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Saturday, 26 August 2017

Religion, Power and Money

Yesterday much of northern India - a vast area - was affected by riots, following the conviction of a guru of two rapes, which occurred several years ago. Along with the railways and Indian Army, the British Raj left behind for modern India a functioning system of courts: while slow and sometimes affected by corruption and political influence, the judicial system is broadly fair and follows the law. So there is a fair chance that the verdict will stand scrutiny.

That will not affect the actions of the people who want to believe that the man is a true prophet, and that he should be immune from civil penalties; and some among them will be incapable of accepting that he has behaved in ways that the civil law regards as criminal. He has been showered with praise and with a huge amount of money by the people who follow him. An unknown number of men have castrated themselves at his behest, as a way of assuring that they will lead pure lives [at least, in the sense of sexual abstinence]. This is evidence that the mesmeric power of suggestion that has emanated from him is quite exceptional. Rich and poor devotees have contributed to his fortune by making donations, by purchasing his goodwill and his guidance, and through buying his writings and watching the films of which he is the producer and the star.

I have seen no evidence that the guru has advocated that his cult should develop into a militant force such as has now become common in fragments of Islam. It is probable that the rioting arises from a sense of outrage and shock among his followers at his conviction, which implicitly challenges any concept of his perfection as an exemplary super-human.

Millions of people from all layers of Hindu society have paid a lot, relative to their income, to experience the mindfulness and inner contentment that they claim to receive from following his precepts. How far the rioting represents the resentment of shattered delusions, and how much anger at an apparent injustice, will become clearer as people settle down and contemplate their future in the acceptance this the conviction is a fact. Some people will quietly abandon his cult, some will proclaim their disillusion; and many others - perhaps millions - will assert that their faith is undimmed. His actions and utterances from now on will, of course, be hugely influential in determining whether the faithful hold firm and enable him to rebuild something like the position he has occupied in the recent past. It will be interesting to see how these matters pan out.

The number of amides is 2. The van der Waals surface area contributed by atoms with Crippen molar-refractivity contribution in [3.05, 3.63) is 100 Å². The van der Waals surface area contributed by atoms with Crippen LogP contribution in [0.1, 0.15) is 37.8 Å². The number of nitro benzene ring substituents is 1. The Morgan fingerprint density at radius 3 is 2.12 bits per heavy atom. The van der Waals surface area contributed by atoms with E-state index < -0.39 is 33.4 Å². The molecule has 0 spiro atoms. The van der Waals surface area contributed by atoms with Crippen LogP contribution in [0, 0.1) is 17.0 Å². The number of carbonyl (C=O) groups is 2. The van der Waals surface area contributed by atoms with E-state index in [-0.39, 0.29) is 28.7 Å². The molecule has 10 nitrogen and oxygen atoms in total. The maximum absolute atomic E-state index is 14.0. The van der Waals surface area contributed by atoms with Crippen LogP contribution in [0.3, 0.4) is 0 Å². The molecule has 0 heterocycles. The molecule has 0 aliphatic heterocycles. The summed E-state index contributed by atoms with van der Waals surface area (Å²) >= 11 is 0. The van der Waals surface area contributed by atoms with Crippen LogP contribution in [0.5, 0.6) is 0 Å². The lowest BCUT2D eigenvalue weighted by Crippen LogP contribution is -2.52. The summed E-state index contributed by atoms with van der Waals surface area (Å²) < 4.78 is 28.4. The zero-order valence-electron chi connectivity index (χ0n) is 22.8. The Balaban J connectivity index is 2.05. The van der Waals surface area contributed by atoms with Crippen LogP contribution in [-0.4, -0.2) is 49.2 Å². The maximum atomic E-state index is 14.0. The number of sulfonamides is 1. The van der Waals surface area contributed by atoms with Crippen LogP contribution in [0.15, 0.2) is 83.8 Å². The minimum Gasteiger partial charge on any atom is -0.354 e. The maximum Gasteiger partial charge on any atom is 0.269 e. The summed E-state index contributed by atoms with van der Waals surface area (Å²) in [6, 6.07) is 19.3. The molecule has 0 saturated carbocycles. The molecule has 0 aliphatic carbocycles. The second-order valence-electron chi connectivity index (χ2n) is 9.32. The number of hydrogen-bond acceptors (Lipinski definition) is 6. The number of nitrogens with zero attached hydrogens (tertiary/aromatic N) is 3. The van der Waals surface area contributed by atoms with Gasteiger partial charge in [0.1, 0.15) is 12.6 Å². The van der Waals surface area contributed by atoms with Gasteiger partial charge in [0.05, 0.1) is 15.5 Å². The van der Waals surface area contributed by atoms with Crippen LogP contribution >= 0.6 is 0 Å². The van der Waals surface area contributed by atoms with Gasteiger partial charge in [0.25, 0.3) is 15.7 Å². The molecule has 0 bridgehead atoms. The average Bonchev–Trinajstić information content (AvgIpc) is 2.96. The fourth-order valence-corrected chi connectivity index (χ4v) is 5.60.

Meanwhile, this case provides an interesting contrast to what has happened in recent decades in Christianity and in Islam. The decline of Christianity in the developed West has continued, while it has continued to expand in competition with Islam in much of Africa. Throughout the world, the decline is most apparent in the sects and churches that are 'progressive'; while Christian denominations and sub-sets that adopt conservative positions have largely thrived. Similar trends are apparent in Islam. Most of the men in traditionally Islamic territories and communities continue to obey the Prophet's injunction to attend prayers in the mosque, while leading otherwise secular lives [though usually requiring their womenfolk to conform to conservative, largely tribal dress codes and patterns of behaviour].  Yet sub-sets of the community have been increasingly susceptible to backward-looking interpretations of the religion and of the Prophesies on which it was founded.

While many western Christians are less than lukewarm about the existence of Heaven and Hell, the attainment of unspeakable bliss in heaven after the travails, struggles and imperfections of life in the material world is the promised reward: to which jihadists are offered a short cut. The more conservative a sect's belief in Heaven and Hell may be, the stronger that belief  is as a motive for how earthly life is to be conducted.

The guru is in the great tradition of self-proclaimed prophets who offer a means to achieve inner peace in this imperfect world, followed by celestial rewards. The millions of poundsworth of wealth that has been showered on him shows the ongoing potency of such promises and practices. The Econocracy have no explanation of this phenomenon - common all over the world and throughout humanity - of people willing to surrender earthly wealth for the hope of spiritual contentment. It is obviously an important aspect of human character and aspiration, which will merit further consideration as the interesting incident in India develops.  

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